Amazon has been one man’s kingdom since its found. But that will change in a few months, when founder and longtime CEO Jeff Bezos steps aside from day-to-day operations and hands over the chief executive job to Andy Jassy, the head of Amazon’s cloud-computing business, the Amazon Web Services (AWS).
Amazon announced the surprising role change Tuesday afternoon when reporting its fourth-quarter and full-year financial results. Bezos said he will remain on the company’s board as executive chairman. These changes are set to take effect in the third quarter of 2021.
Who is Andy Jassy, then? He might not be so much of a household name compared with his boss Bezos, or even “the other Jeff,” the former head of Amazon’s e-commerce business, Jeff Wilke. But Jassy is the founder and brain behind Amazon’s most profitable division today. Last year, AWS accounted for just 10 percent of Amazon’s total revenue but contributed 52 percent to the company’s operating income.
Jassy, 53, joined Amazon in May 1997 the weekend after finishing his MBA program at Harvard Business School, not even knowing what his job at the then three-year-old startup was going to be.
“I took my last final exam at HBS, the first Friday of May in 1997, and I started Amazon next Monday,” Jassy said in a Harvard Business School podcast in September. “I didn’t know what my job was going to be, or what my title was going to be. It was super important to the Amazon people that we come that Monday.”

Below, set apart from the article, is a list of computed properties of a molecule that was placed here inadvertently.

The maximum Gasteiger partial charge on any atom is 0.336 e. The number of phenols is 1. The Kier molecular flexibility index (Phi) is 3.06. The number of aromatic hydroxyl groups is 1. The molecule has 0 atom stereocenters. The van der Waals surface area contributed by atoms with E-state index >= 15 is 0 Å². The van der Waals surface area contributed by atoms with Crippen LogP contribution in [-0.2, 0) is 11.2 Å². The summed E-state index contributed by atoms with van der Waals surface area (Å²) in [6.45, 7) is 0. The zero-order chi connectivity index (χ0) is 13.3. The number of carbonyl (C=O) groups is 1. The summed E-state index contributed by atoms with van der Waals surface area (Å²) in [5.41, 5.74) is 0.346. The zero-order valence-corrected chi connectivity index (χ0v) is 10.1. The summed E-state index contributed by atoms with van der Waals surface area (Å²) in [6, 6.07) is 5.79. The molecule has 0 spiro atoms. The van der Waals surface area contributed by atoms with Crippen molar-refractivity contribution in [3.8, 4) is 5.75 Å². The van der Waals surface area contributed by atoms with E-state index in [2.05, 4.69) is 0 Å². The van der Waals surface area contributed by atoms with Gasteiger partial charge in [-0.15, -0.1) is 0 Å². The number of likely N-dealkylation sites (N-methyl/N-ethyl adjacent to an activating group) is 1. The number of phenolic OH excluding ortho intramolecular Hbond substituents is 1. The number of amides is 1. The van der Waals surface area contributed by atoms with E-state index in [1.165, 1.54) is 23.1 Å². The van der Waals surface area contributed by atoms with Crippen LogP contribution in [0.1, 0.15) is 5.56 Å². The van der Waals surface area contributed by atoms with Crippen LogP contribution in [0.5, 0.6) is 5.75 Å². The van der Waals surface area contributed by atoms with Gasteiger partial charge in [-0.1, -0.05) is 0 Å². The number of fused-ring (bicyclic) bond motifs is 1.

Before pursing a career in business, Jassy briefly worked as a sportscaster for ABC Sports and FOX TV before deciding that “I just didn’t have the patience to put in all the years before you got a chance to really get your shot at a big market,” he said in the podcast.
Jassy started at Amazon as a marketer. He worked closely with Bezos in the company’s early years and over time became a trusted member in Bezos’ inner circle. In 2006, Jassy founded Amazon Web Services to offer IT infrastructure services to businesses in the form of what’s known as cloud computing nowadays. It was an obscure idea at the time, but Jassy saw the technology’s vast potential and earned Amazon the first-mover advantage in the cloud market.
Although not having any technical background in computer science, Jassy has gained the reputation as an executive who understands technical topics well and is adept at explaining complex ideas to laypeople.
Today, AWS owns 45 percent of the global corporate cloud market. Its clients include a long list of Fortune 500 companies as well as the U.S. government. In 2013, the CIA contracted Amazon to build a custom cloud computing facility for the agency, marking the start of AWS’s booming government business. Since then, AWS has built cloud infrastructure for the U.S. federal government, the Defense Department, as well as state and local governments.